Friday, June 28, 2013
The classical Quincunx in Early American gardens
The Quincunx in Early American gardens
The ever practical Charles Carroll of Annapolis, one of the richest men in the British American colonies, advised his son to plant the flat beds on his terraces in the classical quincunx style. With this form, Carroll could present an ordered, ancient design and by planting privet instead of boxwood, the planter could plant practical vegetables in his elegant design. In 1777, Carroll gave his son privet rather than boxwood to outline his new garden beds & advised him to keep the privet trimmed to a small size, “not to Exceed 12 inches in Width.” Carroll did not want the privet roots to interfere with the smaller vegetables he planned to grow in the beds each season.
A quincunx is a geometric pattern consisting of five points arranged with 4 of them forming a square or rectangle and a 5th at its center. The English alchemist/physician Sir Thomas Browne (1605-1682) in his 1658 philosophical discourse The Garden of Cyrus: The Quincunciall, Lozenge, or Network Plantations of the Ancients, naturally, artificially, mystically considered, elaborates on the quincunx pattern in art, nature, & religion as evidence of "the wisdom of God." Browne claimed that the Persian King Cyrus was the first to plant trees in a quincunx. He also claimed to have discovered, that the form also appeared in the Hanging Gardens of Babylon. Browne saw the regularity of quincunx pattern as creating an orderly world out of nature. During Roman times this was an important concept. During the Middle Ages, it was one of the patterns used for planting medicinal or exotic plants. Seventeenth century English diarist John Evelyn also wrote in his 1664 Pomona, that the pattern was the best way to lay out apple and pear trees.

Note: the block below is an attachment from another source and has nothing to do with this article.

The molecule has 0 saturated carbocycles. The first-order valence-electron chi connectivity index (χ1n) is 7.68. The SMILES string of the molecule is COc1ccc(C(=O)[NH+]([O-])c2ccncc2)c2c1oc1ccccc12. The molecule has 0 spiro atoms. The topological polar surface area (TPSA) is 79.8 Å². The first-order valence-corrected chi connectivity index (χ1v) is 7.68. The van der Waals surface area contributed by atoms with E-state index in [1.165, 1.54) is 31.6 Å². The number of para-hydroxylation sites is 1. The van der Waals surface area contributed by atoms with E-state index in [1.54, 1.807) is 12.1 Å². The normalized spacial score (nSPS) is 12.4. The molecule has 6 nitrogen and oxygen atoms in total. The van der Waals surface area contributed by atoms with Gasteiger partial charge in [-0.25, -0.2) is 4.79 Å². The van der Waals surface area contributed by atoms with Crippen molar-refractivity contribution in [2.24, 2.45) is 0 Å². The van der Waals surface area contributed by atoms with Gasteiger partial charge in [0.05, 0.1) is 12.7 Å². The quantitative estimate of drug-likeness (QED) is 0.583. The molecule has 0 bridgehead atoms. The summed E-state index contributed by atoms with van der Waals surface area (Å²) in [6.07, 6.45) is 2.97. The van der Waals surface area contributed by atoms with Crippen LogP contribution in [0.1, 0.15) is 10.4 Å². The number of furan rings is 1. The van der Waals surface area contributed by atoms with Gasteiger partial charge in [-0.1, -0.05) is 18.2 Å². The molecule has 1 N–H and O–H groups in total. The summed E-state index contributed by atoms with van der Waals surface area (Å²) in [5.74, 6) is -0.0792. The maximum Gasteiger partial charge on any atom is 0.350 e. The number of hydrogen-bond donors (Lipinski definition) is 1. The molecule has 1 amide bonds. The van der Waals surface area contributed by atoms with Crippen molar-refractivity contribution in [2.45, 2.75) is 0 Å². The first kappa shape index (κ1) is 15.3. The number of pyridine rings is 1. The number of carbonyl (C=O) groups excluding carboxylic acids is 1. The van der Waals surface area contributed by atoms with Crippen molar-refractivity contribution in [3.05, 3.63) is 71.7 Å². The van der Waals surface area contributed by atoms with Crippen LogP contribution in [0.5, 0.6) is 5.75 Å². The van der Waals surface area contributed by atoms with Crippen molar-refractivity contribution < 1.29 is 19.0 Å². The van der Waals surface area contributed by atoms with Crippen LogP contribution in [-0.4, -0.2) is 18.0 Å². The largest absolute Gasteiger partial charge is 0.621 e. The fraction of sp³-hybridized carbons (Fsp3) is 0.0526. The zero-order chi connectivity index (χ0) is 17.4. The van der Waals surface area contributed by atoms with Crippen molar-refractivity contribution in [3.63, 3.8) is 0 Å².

On February 3, 1795, the newspaper Newport Mercury (in Newport, RI) advised planting trees in an orchard "in the quincunx manner." On December 24, 1800, the newspaper Universal Gazette (Washington (DC), explained planting trees, "a quincunx, or a square, at the distance of six to eight feet from each other."
Thomas Jefferson’s brother-in-law Henry Skipwith advised a young orchard gardener in 1813, to consult Virgil to learn about a “quincunx, which is nothing more than a square with a tree at each corner and one in the center and thus continued throughout the orchard.” Adopting conservative, classical forms was common in early Chesapeake gardens. Jefferson himself wrote, “I should prefer the adoption of some one of the models of antiquity which have had the approbation of thousands of years.”